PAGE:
• Annetarsia tips for a “Bold Move”

    “Bold Move” is almost ready for blocking!  Here are some Annetarsia tricks that I used to make the knitting easier.  If you are making the Medium size (38″ hip measurement), using Size 5US needles, and are close to the stitch and row gauge stated in the pattern, then my numbers for vertical strand length will likely work for you.

    I calculated the vertical strand length by measuring the Yarn Gauge of the Plucky Knitter Traveler Sport used as the MC.  The vertical strands are actually done with Primo Fingering, which  has a smaller Yarn gauge.  But I round up in every step, so I did the Yarn Gauge swatch with the larger (Sport) yarn.  Yarn gauge is something I teach in classes (there might still be space in the Stitches MidWest class!), and it will be in “Annetarsia Knits”, as well.

    My Yarn gauge for Traveler Sport is .53.  I used this number to calculate the yardage used for all 32 butterflies needed.  Here are my suggested lengths, rounded up to the nearest 1/4 yd.  You will need 2 of each length, one for each side of the skirt.

    1.  1.75 yd    2.  2 yd     3.  2.5 yd    4.  2.75 yd     5.  3.25 yd    6.  3.5  yd    7.  3.75  yd    8.  4.25 yd

    9.  4.5 yd    10.  5 yd    11. 5.25 yd   12.  5.75  yd   13.  6 yd   14.  6.25 yd   15.  6.75 yd    16.  7 yd

    In order to avoid end at the hem, I cut a length for 2 strands at a time, then knit from the middle.  This means I only cut 16 pieces, not 32!  I doubled the number of the longest strand of the pair (remember, you always round up!).  So I had 2 each of the following 8 lengths:

    1.  4 yd     2.  5.5 yd     3.  7 yd    4.  8.5 yd.      5.  10 yd       6.  11.5 yd       7.  12.5 yd     8.  14 yd

    Then I started on Row 1, knitting in the middle of each strand.  I ended up with a little extra yarn in a few spots, but using the varying lengths greatly reduced the weight of the project and made the knitting easier.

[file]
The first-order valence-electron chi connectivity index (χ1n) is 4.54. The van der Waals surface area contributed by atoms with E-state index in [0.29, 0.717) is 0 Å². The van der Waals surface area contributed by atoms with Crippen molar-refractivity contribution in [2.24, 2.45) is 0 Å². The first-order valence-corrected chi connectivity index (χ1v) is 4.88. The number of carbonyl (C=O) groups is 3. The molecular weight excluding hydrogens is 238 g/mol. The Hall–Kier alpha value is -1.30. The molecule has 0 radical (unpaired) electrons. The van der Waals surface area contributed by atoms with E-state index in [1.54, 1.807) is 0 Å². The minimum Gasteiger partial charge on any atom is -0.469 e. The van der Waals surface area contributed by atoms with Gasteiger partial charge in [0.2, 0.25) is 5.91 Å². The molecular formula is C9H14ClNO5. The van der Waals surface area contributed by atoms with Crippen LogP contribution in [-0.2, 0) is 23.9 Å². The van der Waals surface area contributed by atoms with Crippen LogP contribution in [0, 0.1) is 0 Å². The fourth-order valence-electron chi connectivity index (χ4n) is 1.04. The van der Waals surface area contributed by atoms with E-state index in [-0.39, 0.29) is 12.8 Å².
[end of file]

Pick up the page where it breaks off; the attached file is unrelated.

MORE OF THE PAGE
A little time spent in Yarn prep can pay big dividends.  My measuring more exact lengths of yarn needed, I simplified the knitting, and reduced yarn waste.  Good things!

    This is a close-up view of the hem. See where I started knitting from the middle of the yarn length, then stranded over to where the next vertical line starts.  On row 2, I moved up on each side with the yarn that was handy.

    This is a close-up view of the hem. See where I started knitting from the middle of the yarn length, then stranded over to where the next vertical line starts. On row 2, I moved up on each side with the yarn that was handy.

    This is the wrong side of the skirt, where you can see the ends to be woven in at the top of the stranding.  Above, you see what the work looks like on the RS.  The fabric will flatten and smooth, with blocking.  I rather like the puffy look, though!

    This is the wrong side of the skirt, where you can see the ends to be woven in at the top of the stranding. Above, you see what the work looks like on the RS. The fabric will flatten and smooth, with blocking. I rather like the puffy look, though!

    This is a view of the entire skirt, seen from the RS.  I am knitting the waistband, which you can see at the top of the photo.  None of the ends have been buried yet, but you can see that it really doesn't matter.  They are quite secure.

    This is a view of the entire skirt, seen from the RS. I am knitting the waistband, which you can see at the top of the photo. None of the ends have been buried yet, but you can see that it really doesn’t matter. They are quite secure.

     

    This was all of the ends, from the whole skirt!  I think the Yarn Gauge calculations and measurements did a very good job!  If I hadn't worked from the middle of the lengths, there would have been twice as many ends.  It was worth it to me to measure the longer lengths and cut the number of ends in half.

    This was all of the ends, from the whole skirt! I think the Yarn Gauge calculations and measurements did a very good job! If I hadn’t worked from the middle of the lengths, there would have been twice as many ends. It was worth it to me to measure the longer lengths and cut the number of ends in half.

     

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